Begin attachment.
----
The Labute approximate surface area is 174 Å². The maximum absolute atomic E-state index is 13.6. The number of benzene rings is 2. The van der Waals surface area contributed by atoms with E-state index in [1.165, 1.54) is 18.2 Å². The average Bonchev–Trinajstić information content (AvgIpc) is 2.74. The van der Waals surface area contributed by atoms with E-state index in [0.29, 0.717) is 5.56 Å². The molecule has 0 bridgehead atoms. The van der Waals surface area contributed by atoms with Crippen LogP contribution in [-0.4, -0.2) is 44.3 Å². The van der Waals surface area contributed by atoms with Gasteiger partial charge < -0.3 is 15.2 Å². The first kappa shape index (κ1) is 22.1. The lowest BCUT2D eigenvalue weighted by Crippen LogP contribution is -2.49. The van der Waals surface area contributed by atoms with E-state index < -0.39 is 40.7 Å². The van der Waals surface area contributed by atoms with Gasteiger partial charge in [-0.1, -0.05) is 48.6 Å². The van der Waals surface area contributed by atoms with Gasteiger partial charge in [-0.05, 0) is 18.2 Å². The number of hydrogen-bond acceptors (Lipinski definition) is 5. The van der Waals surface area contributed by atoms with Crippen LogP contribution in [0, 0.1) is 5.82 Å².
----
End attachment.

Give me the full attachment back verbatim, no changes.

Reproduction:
The Labute approximate surface area is 174 Å². The maximum absolute atomic E-state index is 13.6. The number of benzene rings is 2. The van der Waals surface area contributed by atoms with E-state index in [1.165, 1.54) is 18.2 Å². The average Bonchev–Trinajstić information content (AvgIpc) is 2.74. The van der Waals surface area contributed by atoms with E-state index in [0.29, 0.717) is 5.56 Å². The molecule has 0 bridgehead atoms. The van der Waals surface area contributed by atoms with Crippen LogP contribution in [-0.4, -0.2) is 44.3 Å². The van der Waals surface area contributed by atoms with Gasteiger partial charge < -0.3 is 15.2 Å². The first kappa shape index (κ1) is 22.1. The lowest BCUT2D eigenvalue weighted by Crippen LogP contribution is -2.49. The van der Waals surface area contributed by atoms with E-state index < -0.39 is 40.7 Å². The van der Waals surface area contributed by atoms with Gasteiger partial charge in [-0.1, -0.05) is 48.6 Å². The van der Waals surface area contributed by atoms with Gasteiger partial charge in [-0.05, 0) is 18.2 Å². The number of hydrogen-bond acceptors (Lipinski definition) is 5. The van der Waals surface area contributed by atoms with Crippen LogP contribution in [0, 0.1) is 5.82 Å².